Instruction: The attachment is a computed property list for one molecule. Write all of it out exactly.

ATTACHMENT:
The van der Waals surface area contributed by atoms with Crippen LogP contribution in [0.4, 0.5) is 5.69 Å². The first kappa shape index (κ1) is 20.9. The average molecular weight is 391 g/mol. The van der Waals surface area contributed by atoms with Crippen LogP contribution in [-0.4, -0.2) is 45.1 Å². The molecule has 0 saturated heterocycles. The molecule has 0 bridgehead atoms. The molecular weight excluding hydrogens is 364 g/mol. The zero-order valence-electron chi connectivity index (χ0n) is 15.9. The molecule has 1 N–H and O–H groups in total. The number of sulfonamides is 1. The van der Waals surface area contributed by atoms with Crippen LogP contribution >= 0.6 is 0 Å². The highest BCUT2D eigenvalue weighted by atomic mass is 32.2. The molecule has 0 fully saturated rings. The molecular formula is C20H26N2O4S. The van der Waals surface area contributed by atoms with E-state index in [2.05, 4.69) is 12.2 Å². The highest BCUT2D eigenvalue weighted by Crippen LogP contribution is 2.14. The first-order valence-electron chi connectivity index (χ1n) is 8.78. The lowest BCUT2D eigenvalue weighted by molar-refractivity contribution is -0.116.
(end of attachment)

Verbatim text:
The van der Waals surface area contributed by atoms with Crippen LogP contribution in [0.4, 0.5) is 5.69 Å². The first kappa shape index (κ1) is 20.9. The average molecular weight is 391 g/mol. The van der Waals surface area contributed by atoms with Crippen LogP contribution in [-0.4, -0.2) is 45.1 Å². The molecule has 0 saturated heterocycles. The molecule has 0 bridgehead atoms. The molecular weight excluding hydrogens is 364 g/mol. The zero-order valence-electron chi connectivity index (χ0n) is 15.9. The molecule has 1 N–H and O–H groups in total. The number of sulfonamides is 1. The van der Waals surface area contributed by atoms with Crippen LogP contribution >= 0.6 is 0 Å². The highest BCUT2D eigenvalue weighted by atomic mass is 32.2. The molecule has 0 fully saturated rings. The molecular formula is C20H26N2O4S. The van der Waals surface area contributed by atoms with E-state index in [2.05, 4.69) is 12.2 Å². The highest BCUT2D eigenvalue weighted by Crippen LogP contribution is 2.14. The first-order valence-electron chi connectivity index (χ1n) is 8.78. The lowest BCUT2D eigenvalue weighted by molar-refractivity contribution is -0.116.